“…they often can't articulate what's going on for them, but there’s this sense that, ‘I don't feel okay’, and it might be that, ‘I just don't feel successful at school’, or they don't feel liked, or they feel like they're always in trouble. Or they can't read, or they can't write, or they can't remember what the teacher just said,” she explains.

“And so, they spent half the day feeling confused, or they are just having trouble meeting the teachers’ expectations or meeting the expectations that their peers have for them.”

Once their nervous system is triggered and the child detects that there is no action they can take to remedy the situation, they enter the ‘freeze state’, Westphal says.

“They shut down, and this happens in classrooms, it happens in bedrooms, it can happen in lots of different places.

“We see children who have this sense of helplessness, that ‘there's nothing I can do that's going to make it better in the classroom’.”

The problem can manifest in different ways, she notes.

“…they might resist wanting to go to school, they might complain about putting a uniform on or complain about being driven to school, or start to get worried the night before school starts on Sunday night about what's going to happen on Monday.

“They might hide their uniform, or do all sorts of things to try and avoid going to school where they're feeling uncomfortable being.

“Or they can get really angry and fight - parents might try and physically wrestle children when they are little and carry a kicking and screaming child against their will.”

For some children, the only way to deal with the distress school causes is to lock themselves away in the family home, she adds.

“They just check out, they try not to be noticed. They kind of try to disappear, almost. And some of them in this state, they won't leave their bedrooms, they lose the ability to be able to talk to people, they curl up, or they escape to the virtual world and become uncommunicative with people because they're distressed,” Westphal says.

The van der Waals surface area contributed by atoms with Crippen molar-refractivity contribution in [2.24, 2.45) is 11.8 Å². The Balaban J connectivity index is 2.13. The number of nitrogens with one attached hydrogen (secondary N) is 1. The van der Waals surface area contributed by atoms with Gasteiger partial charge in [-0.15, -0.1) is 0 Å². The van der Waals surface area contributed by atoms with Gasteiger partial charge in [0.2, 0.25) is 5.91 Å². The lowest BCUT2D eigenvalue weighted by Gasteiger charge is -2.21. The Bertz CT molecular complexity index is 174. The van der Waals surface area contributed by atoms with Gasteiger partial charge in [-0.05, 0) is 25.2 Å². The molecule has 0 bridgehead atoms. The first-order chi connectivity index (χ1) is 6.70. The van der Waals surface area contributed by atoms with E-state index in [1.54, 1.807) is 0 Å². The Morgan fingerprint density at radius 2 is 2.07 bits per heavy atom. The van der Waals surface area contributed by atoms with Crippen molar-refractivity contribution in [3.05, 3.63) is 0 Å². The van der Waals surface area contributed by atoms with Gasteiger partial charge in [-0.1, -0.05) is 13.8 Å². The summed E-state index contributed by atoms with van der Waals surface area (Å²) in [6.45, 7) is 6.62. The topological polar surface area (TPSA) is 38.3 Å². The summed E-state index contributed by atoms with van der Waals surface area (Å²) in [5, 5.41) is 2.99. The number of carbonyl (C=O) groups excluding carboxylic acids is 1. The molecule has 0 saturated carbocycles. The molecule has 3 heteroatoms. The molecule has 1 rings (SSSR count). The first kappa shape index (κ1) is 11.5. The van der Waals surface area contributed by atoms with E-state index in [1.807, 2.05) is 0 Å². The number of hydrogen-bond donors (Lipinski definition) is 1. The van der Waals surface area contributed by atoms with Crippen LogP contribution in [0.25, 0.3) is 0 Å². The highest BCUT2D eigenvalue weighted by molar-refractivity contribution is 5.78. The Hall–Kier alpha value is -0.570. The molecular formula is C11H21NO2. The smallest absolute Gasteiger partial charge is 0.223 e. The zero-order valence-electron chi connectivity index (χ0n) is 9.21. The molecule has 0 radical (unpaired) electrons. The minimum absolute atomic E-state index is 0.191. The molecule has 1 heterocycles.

At the extreme end, a child can engage with suicidal ideation.

Westphal and Rogers advise parents to firstly identify the specific ‘triggers’ arousing the child’s nervous system and then to work through these to help the child feel calm, safe and supported. 

Co-regulation is key here, and patience too, as this process can take time, they say. 

The duo believe the existing evidence base for school refusal behaviour has not addressed neurodevelopmental conditions, nor has it properly analysed the school environment.

“The difficulty is that schools and many psychologists and our elders are often very caught up in this framework of understanding that children should be compliant and that what we're seeing is a behaviour problem,” Westphal says.

“And our eight years’ worth of experience in this group tells us that it's not about compliance and it's not about behaviour at all. And in fact, when we see it through that lens, we make it worse.”

Prevention and early intervention at the classroom level is critical, they say.

Teacher training should also look to cover school attendance issues, especially given the rising number of children affected since the start of the pandemic, they warn.

"...I have heard of schools who are doing it very differently now, where they are understanding the whole business about the impact of self-regulation for a teacher, and how when a teacher is feeling regulated and calm, that is catching to the children…” Westphal says.